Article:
Colleges by Amy Moritz: Being a mom alters Faustin’s perspective - The Buffalo News

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Colleges by Amy Moritz: Being a mom alters Faustin’s perspective

They grew up in Michigan with parents who supported their passions and their non-traditional career routes.

The atmosphere paid huge dividends. Kendra Faustin turned her love of basketball into a coaching career at Niagara while her younger brother, Callard Harris, became an actor.

And as Faustin builds her own family, those are lessons she hopes to model for her own children.

“My parents did an awesome job of raising us to what we love,” Faustin said. “We both have very unconventional careers but we do what we love every day and not everybody gets to say that.”

Callard Harris is currently in the television show “The Originals,” a spinoff of “The Vampire Diaries” on The CW network. He has also been in Sons of Anarchy and the first season of the new Dallas along with numerous guest appearances in other shows.

Faustin, meanwhile, is entering her seventh season as the head coach of the Niagara women’s basketball team. And for the first time in two seasons, she won’t be missing part of the season on maternity leave.

Her oldest son, Cal, turned 2 in early October. Her youngest, Blake, was born last February. Faustin missed the end of the season, including the Metro Atlantic Athletic Conference tournament, a time of year when her teams usually begin to click and overachieve.

It’s clear when she was gone that her team missed her leadership, passion and connection to the players. But that connection extends well beyond the basketball court.

“When Blake was born, they all came to hospital or the house and saw him. That means a lot to me because they mean a lot to me,” Faustin said. “That was really a special time. It was the same thing when Cal was born. Without a doubt our staff and our team, we are a family and this is given us all a different perspective.”

That different perspective has been immediately evident not only to Faustin but to her players, both current and former.

Step into a practice and you won’t see Faustin flip out at every mistake. She’s more patient now and has a different sense of priorities.

“It’s easier to prioritize what really matters from what’s just silly. Some details are really unimportant and some battles aren’t worth fighting,” Faustin said. “When I didn’t have that perspective, there were battles I fought that now, I look back and say, ‘Who cares? In the bigger picture that didn’t even matter.’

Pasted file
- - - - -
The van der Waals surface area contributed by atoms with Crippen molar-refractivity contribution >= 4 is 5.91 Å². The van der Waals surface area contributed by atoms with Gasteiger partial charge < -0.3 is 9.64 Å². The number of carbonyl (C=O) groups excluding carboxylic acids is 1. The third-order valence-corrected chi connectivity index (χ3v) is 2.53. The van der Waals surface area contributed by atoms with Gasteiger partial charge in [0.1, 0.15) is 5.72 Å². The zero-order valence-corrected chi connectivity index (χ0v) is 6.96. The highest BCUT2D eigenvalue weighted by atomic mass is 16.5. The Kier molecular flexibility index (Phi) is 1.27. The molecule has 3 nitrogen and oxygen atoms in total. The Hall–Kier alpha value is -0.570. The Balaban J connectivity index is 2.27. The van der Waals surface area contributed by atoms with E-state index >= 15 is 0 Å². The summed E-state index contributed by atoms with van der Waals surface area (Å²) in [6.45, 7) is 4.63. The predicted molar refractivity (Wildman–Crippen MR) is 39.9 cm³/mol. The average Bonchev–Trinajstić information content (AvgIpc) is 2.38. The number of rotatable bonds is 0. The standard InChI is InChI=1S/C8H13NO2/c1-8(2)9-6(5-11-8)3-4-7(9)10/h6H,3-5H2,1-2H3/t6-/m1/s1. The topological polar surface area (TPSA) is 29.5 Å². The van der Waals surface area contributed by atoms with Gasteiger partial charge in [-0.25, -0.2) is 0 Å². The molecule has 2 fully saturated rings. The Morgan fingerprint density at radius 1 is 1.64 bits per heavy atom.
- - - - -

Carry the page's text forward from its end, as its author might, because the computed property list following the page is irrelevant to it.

“I found ways to become really efficient and better at communication. … The communication piece is so big. It’s just about being more direct and clear so that we’re all on the same page. We don’t have time to sort through all these issues that aren’t important. Instead, we communicate directly, this is what is important and this is how we get there.”

Faustin said that becoming a new mom twice in the last two years has been a lot about learning to adjust to the drastic changes in her body and mind.

“There are so many changes but I’m no different,” she said. “Every mom goes through it. My job is just a bit more untraditional.”

It might be more untraditional in some ways. Cal, who was born in October, spent the first year of his life regularly making road trips with the Purple Eagles. Faustin is still working on finding the right balance. She enjoys great support from her husband, RJ, who takes the kids to day care in the morning so that Faustin can use early morning hours at the office to watch video and catch up on other work. Meanwhile, she tries to keep a few hours at night work-free for dinner and family time.

“Sometimes it’s easier for me to separate things and keep work at work and home at home,” Faustin said. “It’s about finding that balance and I’m still trying to find that balance.”

And along the way, she thinks about her own childhood, takes the best of what her parents gave her, and makes it her own.

“At this point, we’re so in survival mode, we’re just trying to keep everyone alive,” Faustin joked. “But you look at how you grew up, what you remembered, what you valued and you try to emulate those things. We make our family our own, but with those staples we grew up with.”


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